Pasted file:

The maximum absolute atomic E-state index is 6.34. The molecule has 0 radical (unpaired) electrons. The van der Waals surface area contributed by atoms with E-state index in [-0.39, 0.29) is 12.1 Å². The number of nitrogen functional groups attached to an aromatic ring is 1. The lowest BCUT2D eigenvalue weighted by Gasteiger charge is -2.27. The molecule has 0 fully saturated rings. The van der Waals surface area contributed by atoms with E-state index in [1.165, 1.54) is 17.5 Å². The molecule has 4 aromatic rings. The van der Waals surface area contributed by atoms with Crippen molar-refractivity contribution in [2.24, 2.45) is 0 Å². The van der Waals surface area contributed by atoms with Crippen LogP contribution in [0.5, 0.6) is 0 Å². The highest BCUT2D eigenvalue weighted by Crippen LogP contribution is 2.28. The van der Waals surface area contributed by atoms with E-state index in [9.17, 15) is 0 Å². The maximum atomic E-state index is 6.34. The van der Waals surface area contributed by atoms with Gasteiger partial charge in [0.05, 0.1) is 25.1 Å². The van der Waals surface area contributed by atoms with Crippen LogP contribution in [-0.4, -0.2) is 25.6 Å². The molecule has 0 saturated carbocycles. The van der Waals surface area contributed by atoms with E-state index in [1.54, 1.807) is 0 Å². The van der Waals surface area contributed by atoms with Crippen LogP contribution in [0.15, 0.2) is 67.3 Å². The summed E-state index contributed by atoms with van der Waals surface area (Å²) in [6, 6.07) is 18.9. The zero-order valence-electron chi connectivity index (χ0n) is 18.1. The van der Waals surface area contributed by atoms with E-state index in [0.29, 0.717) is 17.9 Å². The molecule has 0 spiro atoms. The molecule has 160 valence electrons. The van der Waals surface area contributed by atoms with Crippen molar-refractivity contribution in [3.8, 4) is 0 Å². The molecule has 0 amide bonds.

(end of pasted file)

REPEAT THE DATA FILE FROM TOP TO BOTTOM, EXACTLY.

The maximum absolute atomic E-state index is 6.34. The molecule has 0 radical (unpaired) electrons. The van der Waals surface area contributed by atoms with E-state index in [-0.39, 0.29) is 12.1 Å². The number of nitrogen functional groups attached to an aromatic ring is 1. The lowest BCUT2D eigenvalue weighted by Gasteiger charge is -2.27. The molecule has 0 fully saturated rings. The van der Waals surface area contributed by atoms with E-state index in [1.165, 1.54) is 17.5 Å². The molecule has 4 aromatic rings. The van der Waals surface area contributed by atoms with Crippen molar-refractivity contribution in [2.24, 2.45) is 0 Å². The van der Waals surface area contributed by atoms with Crippen LogP contribution in [0.5, 0.6) is 0 Å². The highest BCUT2D eigenvalue weighted by Crippen LogP contribution is 2.28. The van der Waals surface area contributed by atoms with E-state index in [9.17, 15) is 0 Å². The maximum atomic E-state index is 6.34. The van der Waals surface area contributed by atoms with Gasteiger partial charge in [0.05, 0.1) is 25.1 Å². The van der Waals surface area contributed by atoms with Crippen LogP contribution in [-0.4, -0.2) is 25.6 Å². The molecule has 0 saturated carbocycles. The van der Waals surface area contributed by atoms with E-state index in [1.54, 1.807) is 0 Å². The van der Waals surface area contributed by atoms with Crippen LogP contribution in [0.15, 0.2) is 67.3 Å². The summed E-state index contributed by atoms with van der Waals surface area (Å²) in [6, 6.07) is 18.9. The zero-order valence-electron chi connectivity index (χ0n) is 18.1. The van der Waals surface area contributed by atoms with E-state index in [0.29, 0.717) is 17.9 Å². The molecule has 0 spiro atoms. The molecule has 160 valence electrons. The van der Waals surface area contributed by atoms with Crippen molar-refractivity contribution in [3.8, 4) is 0 Å². The molecule has 0 amide bonds.